Date & Time: 10am-5pm, Saturday, 28 May 2016, followed by a wine reception
Keynote speakers: Professor Farah Mendlesohn (Anglia Ruskin University, UK), Professor (Emeritus) Edward James (University College Dublin), Dr Andrew M. Butler (Canterbury Christ Church, University, UK)
Terry Pratchett was, without doubt, one of the most remarkable authors ever to refrain from trying to write ‘literature.’ In a career that spanned more than four decades, he secured the affection and admiration of legions of readers, prompting them to consider, among other issues, what it might be like to live on a flat world, perched on the backs of four elephants, which in turn stand on the back of a giant turtle, swimming endlessly through space.
Although probably most celebrated for his Discworld series of novels (1983-2015), Pratchett also produced highly acclaimed works for children and young adults, as well as science fiction, and his writings collectively demonstrate both his moral acuity and comic genius. They also reveal, though, what can happen when a truly great writer explores the complex nature of literature and genre, and encourages his readers to do so as well.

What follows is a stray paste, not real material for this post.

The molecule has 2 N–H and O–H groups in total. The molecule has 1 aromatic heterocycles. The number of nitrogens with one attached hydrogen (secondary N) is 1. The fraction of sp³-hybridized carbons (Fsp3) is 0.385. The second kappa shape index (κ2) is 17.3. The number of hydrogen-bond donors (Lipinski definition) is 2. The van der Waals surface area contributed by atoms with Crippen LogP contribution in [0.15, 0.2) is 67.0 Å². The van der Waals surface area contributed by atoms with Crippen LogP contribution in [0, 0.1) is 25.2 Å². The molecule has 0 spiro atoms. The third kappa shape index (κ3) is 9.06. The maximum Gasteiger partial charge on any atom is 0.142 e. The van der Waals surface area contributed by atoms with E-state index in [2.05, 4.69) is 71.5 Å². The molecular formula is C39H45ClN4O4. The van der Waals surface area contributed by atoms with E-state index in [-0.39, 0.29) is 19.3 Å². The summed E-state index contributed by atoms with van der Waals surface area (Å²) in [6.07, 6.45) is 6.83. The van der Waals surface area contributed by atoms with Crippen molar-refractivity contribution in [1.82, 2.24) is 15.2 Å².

In the company of Farah Mendlesohn, Edward James and Andrew M. Butler, editors of Terry Pratchett: Guilty of Literature (2004), this one day symposium will celebrate Terry Pratchett’s memory by facilitating a critical discussion of his work and putting forward possible reasons for its appeal and significance. The organizers therefore would like to invite proposals for papers of twenty minute duration devoted to any aspect of Pratchett’s work; possible topics might include (but are not limited to):
• Issues of genre (novel, comic fantasy, science fiction, detective fiction, crossover fiction, children’s literature, young adult literature, etc.)
• Intertextuality / allusion
• Parody / satire
• The hero/heroine and the heroic
• Subversion / counter-discourse
• Terry Pratchett, guilty of literature?
• The visual (illustration, film adaptations, colour, etc.)
• The readers and Pratchett
• The critics and Pratchett